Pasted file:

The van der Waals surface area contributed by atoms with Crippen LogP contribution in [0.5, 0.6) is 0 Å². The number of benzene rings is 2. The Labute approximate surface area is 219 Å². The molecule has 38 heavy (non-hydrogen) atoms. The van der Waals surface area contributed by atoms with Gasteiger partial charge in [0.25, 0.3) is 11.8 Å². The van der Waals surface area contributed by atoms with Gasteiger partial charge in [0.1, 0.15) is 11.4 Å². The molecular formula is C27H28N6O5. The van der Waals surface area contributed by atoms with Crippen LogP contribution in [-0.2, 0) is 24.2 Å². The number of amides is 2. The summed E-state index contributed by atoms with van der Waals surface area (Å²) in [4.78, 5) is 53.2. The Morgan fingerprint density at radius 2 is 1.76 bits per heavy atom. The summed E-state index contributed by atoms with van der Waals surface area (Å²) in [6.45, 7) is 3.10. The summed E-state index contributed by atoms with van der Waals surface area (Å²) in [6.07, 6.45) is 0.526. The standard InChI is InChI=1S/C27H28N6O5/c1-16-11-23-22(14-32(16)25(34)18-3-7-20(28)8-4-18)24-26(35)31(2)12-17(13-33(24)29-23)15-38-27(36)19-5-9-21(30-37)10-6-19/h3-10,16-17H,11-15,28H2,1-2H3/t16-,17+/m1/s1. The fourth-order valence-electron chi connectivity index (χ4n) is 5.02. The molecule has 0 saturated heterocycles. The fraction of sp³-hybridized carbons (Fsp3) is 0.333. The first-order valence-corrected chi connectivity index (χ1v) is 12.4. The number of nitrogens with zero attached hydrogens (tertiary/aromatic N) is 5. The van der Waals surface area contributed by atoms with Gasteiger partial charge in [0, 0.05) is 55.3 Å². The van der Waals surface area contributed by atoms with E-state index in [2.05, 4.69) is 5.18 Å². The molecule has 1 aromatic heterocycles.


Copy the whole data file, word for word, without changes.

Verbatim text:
The van der Waals surface area contributed by atoms with Crippen LogP contribution in [0.5, 0.6) is 0 Å². The number of benzene rings is 2. The Labute approximate surface area is 219 Å². The molecule has 38 heavy (non-hydrogen) atoms. The van der Waals surface area contributed by atoms with Gasteiger partial charge in [0.25, 0.3) is 11.8 Å². The van der Waals surface area contributed by atoms with Gasteiger partial charge in [0.1, 0.15) is 11.4 Å². The molecular formula is C27H28N6O5. The van der Waals surface area contributed by atoms with Crippen LogP contribution in [-0.2, 0) is 24.2 Å². The number of amides is 2. The summed E-state index contributed by atoms with van der Waals surface area (Å²) in [4.78, 5) is 53.2. The Morgan fingerprint density at radius 2 is 1.76 bits per heavy atom. The summed E-state index contributed by atoms with van der Waals surface area (Å²) in [6.45, 7) is 3.10. The summed E-state index contributed by atoms with van der Waals surface area (Å²) in [6.07, 6.45) is 0.526. The standard InChI is InChI=1S/C27H28N6O5/c1-16-11-23-22(14-32(16)25(34)18-3-7-20(28)8-4-18)24-26(35)31(2)12-17(13-33(24)29-23)15-38-27(36)19-5-9-21(30-37)10-6-19/h3-10,16-17H,11-15,28H2,1-2H3/t16-,17+/m1/s1. The fourth-order valence-electron chi connectivity index (χ4n) is 5.02. The molecule has 0 saturated heterocycles. The fraction of sp³-hybridized carbons (Fsp3) is 0.333. The first-order valence-corrected chi connectivity index (χ1v) is 12.4. The number of nitrogens with zero attached hydrogens (tertiary/aromatic N) is 5. The van der Waals surface area contributed by atoms with Gasteiger partial charge in [0, 0.05) is 55.3 Å². The van der Waals surface area contributed by atoms with E-state index in [2.05, 4.69) is 5.18 Å². The molecule has 1 aromatic heterocycles.